The GCCEI needs to examine, among other things, the way in which its patron, Saudi Arabia, has participated in, if not spearheaded, the very extremism that it is claiming now to combat: the connection between Wahhabism and terrorism; the hostility of its regime to democracy; the abuse of human rights; and the suppression of moderate interpretations of Islam.
The other Muslim/Arab states taking part in the initiative, too, must address the possible correlation between their regimes’ repression, humiliation and torture of their people and the adoption of violence on the part of individuals. Only after acknowledging and scrutinizing these questions can internal reform take place.
Is the GCCEI interested, willing or able to undertake such measures, or will it serve as an arena for Saudi propaganda and short-sighted state-security work? The latter is more likely, for a number of reasons.
First, Muslim/Arab leaders have come to learn, from past experience, that much of the White House’s approach to the Middle East begins and ends with lip service. Second, when Trump stated that fighting extremism and terrorism transcends every other consideration, he was, in effect, giving them unwritten permission to continue cracking down on their citizens.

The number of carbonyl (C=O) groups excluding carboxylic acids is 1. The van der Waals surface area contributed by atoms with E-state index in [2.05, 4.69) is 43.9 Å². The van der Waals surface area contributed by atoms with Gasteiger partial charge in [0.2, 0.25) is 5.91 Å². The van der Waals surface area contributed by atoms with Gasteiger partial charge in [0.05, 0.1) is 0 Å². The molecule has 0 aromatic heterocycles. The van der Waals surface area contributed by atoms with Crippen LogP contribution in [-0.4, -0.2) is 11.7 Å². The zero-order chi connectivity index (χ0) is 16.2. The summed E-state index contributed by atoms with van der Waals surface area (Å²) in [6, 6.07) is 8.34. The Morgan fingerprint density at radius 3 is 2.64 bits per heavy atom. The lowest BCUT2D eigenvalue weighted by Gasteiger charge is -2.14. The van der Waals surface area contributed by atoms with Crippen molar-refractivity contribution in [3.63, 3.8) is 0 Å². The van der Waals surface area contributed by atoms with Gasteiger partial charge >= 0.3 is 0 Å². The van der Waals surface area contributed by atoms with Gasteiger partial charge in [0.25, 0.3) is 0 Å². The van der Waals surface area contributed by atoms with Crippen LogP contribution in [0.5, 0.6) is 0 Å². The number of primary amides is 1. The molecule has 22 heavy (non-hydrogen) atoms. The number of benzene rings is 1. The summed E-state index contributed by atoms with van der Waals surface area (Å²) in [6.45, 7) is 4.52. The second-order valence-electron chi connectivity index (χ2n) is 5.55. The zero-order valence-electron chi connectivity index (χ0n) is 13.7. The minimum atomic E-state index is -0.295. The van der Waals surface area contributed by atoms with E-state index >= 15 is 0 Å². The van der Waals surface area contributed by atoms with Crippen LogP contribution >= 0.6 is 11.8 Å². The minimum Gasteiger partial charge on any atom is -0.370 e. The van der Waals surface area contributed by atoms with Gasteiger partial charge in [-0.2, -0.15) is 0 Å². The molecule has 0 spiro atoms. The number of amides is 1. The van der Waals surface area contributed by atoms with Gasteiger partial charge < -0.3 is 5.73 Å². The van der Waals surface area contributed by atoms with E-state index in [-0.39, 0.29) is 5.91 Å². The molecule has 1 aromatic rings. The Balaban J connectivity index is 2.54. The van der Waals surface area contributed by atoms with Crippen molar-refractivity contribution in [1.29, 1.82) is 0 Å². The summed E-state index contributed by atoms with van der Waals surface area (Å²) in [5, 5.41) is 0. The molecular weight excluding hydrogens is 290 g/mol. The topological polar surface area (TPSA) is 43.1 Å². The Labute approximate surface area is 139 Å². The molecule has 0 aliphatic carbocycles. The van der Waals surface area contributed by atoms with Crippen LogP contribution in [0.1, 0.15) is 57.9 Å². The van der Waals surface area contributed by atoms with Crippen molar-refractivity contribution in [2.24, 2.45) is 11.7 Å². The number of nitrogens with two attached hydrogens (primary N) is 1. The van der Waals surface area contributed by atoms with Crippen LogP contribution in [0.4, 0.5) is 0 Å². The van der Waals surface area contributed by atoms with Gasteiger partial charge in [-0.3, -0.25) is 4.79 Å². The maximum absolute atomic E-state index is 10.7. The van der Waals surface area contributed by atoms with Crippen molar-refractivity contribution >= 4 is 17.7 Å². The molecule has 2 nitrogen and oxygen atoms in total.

Third, GCCEI — called Etidal (moderation) in Arabic — will be managed by a board of 12 directors appointed every five years, and the number of directors from each member state will be based on that country’s financial contribution to the center. In other words, the center will be ruled by — and further the interests of — wealthy absolute monarchies.
Finally, GCCEI research on how terrorist groups function, coupled with innovative monitoring techniques that the center develops, will provide additional fodder to the arsenals employed by member states not only to tackle terrorism committed by groups they oppose, but to enhance the political stronghold of their regimes.